The founders of the Woodstock festivals are the latest piling criticism on this year's Republican National Convention.
New York-based Woodstock Ventures, which produced the 1969 festival as well as the 1994 and 1999 anniversary events, has issued a press release claiming the RNC logo is "strikingly similar" to Woodstock's; the latter's iconic trademark features a dove sitting on the neck of an acoustic guitar, while the RNC's sports an elephant standing on the neck of an electric guitar.
To be fair, though, the color schemes are different, and the guitars are pointing in different directions. Nevertheless, Woodstock Ventures is using the opportunity to ask the Republicans, "Why don't you consider incorporating some of our Woodstock Values into the RNC platform," citing equality, community, activism and environmental protection. "These are universal values that we encourage the RNC and all Americans to adopt in today's politically charge and chaotic times," Woodstock's Joel Rosenman says in a statement. "Our country could use a little more community, unity and love right now."
Woodstock co-producer Michael Lang said in a statement that, "Since Woodstock stands for world community, Woodstock does not endorse building walls between nations. Woodstock stands for equal rights, so we do not endorse prejudice or discrimination. Woodstock stands for equal opportunity for all of us, so we do not support tilting the playing field to favor the privileged few. If these principles, which Woodstock does not endorse, turn out to be the principles that make up the GOP platform, then our logo designs would be the only thing we have in common."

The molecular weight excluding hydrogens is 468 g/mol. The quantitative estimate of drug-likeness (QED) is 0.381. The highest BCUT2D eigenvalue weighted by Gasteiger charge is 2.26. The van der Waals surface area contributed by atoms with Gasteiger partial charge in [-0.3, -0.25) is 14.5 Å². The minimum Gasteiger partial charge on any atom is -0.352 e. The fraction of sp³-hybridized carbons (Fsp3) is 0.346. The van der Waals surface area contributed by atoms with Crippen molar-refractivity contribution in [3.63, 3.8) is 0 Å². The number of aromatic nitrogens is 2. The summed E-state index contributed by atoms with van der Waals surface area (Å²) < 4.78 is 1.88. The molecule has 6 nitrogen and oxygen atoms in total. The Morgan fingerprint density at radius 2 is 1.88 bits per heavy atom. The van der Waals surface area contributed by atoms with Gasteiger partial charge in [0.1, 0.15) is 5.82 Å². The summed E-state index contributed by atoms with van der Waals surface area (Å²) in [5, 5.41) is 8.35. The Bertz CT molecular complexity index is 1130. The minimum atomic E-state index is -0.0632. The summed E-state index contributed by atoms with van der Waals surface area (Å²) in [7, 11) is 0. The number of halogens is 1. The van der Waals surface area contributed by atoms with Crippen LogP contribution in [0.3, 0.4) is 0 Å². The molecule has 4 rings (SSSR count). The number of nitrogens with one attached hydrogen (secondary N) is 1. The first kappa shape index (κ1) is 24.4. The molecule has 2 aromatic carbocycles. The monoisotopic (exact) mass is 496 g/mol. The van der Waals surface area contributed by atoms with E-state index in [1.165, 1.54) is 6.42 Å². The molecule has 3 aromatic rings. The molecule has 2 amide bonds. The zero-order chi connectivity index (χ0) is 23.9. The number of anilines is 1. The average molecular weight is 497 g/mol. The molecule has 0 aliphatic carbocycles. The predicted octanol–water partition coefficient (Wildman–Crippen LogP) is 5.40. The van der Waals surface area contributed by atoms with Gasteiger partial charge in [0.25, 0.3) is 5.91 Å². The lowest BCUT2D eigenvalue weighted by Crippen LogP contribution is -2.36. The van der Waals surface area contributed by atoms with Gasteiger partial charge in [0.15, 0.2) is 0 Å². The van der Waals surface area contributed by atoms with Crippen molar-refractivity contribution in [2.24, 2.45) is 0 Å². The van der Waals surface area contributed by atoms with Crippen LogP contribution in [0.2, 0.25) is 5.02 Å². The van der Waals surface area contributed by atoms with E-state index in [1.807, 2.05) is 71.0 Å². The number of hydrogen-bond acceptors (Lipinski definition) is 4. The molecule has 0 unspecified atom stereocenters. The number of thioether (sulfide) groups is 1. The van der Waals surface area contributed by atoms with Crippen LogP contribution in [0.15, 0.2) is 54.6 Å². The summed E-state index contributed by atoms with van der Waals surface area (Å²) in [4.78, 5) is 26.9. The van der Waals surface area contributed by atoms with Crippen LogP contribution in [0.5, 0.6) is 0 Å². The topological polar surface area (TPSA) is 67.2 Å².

Woodstock Ventures has not indicated whether it plans to take any legal action related to the similarity between the two logos.
Gary Graff is an award-winning music journalist who not only covers music but has written books on Bob Seger, Neil Young and Bruce Springsteen.